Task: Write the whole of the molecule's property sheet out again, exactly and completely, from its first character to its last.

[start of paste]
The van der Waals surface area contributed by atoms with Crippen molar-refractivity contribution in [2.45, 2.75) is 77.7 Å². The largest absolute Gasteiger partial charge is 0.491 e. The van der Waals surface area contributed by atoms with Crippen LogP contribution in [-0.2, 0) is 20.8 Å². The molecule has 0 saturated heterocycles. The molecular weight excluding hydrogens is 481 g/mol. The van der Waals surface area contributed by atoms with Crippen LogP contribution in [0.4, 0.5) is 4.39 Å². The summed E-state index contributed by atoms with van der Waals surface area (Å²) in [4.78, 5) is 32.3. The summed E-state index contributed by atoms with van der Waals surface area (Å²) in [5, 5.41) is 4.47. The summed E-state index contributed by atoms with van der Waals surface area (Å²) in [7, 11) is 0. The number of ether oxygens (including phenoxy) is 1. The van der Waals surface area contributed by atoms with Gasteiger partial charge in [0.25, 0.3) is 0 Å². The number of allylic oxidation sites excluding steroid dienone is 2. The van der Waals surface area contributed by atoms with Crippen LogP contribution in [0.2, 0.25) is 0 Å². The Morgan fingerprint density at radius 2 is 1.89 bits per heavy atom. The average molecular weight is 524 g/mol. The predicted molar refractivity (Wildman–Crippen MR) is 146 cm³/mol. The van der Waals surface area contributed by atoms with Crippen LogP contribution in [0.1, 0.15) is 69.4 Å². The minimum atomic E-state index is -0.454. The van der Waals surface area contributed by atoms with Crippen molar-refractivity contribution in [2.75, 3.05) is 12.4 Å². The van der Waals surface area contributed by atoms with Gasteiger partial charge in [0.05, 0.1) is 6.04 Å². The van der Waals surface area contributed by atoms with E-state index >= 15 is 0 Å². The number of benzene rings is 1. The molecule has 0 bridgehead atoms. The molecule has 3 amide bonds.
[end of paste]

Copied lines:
The van der Waals surface area contributed by atoms with Crippen molar-refractivity contribution in [2.45, 2.75) is 77.7 Å². The largest absolute Gasteiger partial charge is 0.491 e. The van der Waals surface area contributed by atoms with Crippen LogP contribution in [-0.2, 0) is 20.8 Å². The molecule has 0 saturated heterocycles. The molecular weight excluding hydrogens is 481 g/mol. The van der Waals surface area contributed by atoms with Crippen LogP contribution in [0.4, 0.5) is 4.39 Å². The summed E-state index contributed by atoms with van der Waals surface area (Å²) in [4.78, 5) is 32.3. The summed E-state index contributed by atoms with van der Waals surface area (Å²) in [5, 5.41) is 4.47. The summed E-state index contributed by atoms with van der Waals surface area (Å²) in [7, 11) is 0. The number of ether oxygens (including phenoxy) is 1. The van der Waals surface area contributed by atoms with Gasteiger partial charge in [0.25, 0.3) is 0 Å². The number of allylic oxidation sites excluding steroid dienone is 2. The van der Waals surface area contributed by atoms with Crippen LogP contribution in [0.2, 0.25) is 0 Å². The Morgan fingerprint density at radius 2 is 1.89 bits per heavy atom. The average molecular weight is 524 g/mol. The predicted molar refractivity (Wildman–Crippen MR) is 146 cm³/mol. The van der Waals surface area contributed by atoms with Crippen LogP contribution in [0.1, 0.15) is 69.4 Å². The minimum atomic E-state index is -0.454. The van der Waals surface area contributed by atoms with Crippen molar-refractivity contribution in [2.75, 3.05) is 12.4 Å². The van der Waals surface area contributed by atoms with Gasteiger partial charge in [0.05, 0.1) is 6.04 Å². The van der Waals surface area contributed by atoms with E-state index >= 15 is 0 Å². The number of benzene rings is 1. The molecule has 0 bridgehead atoms. The molecule has 3 amide bonds.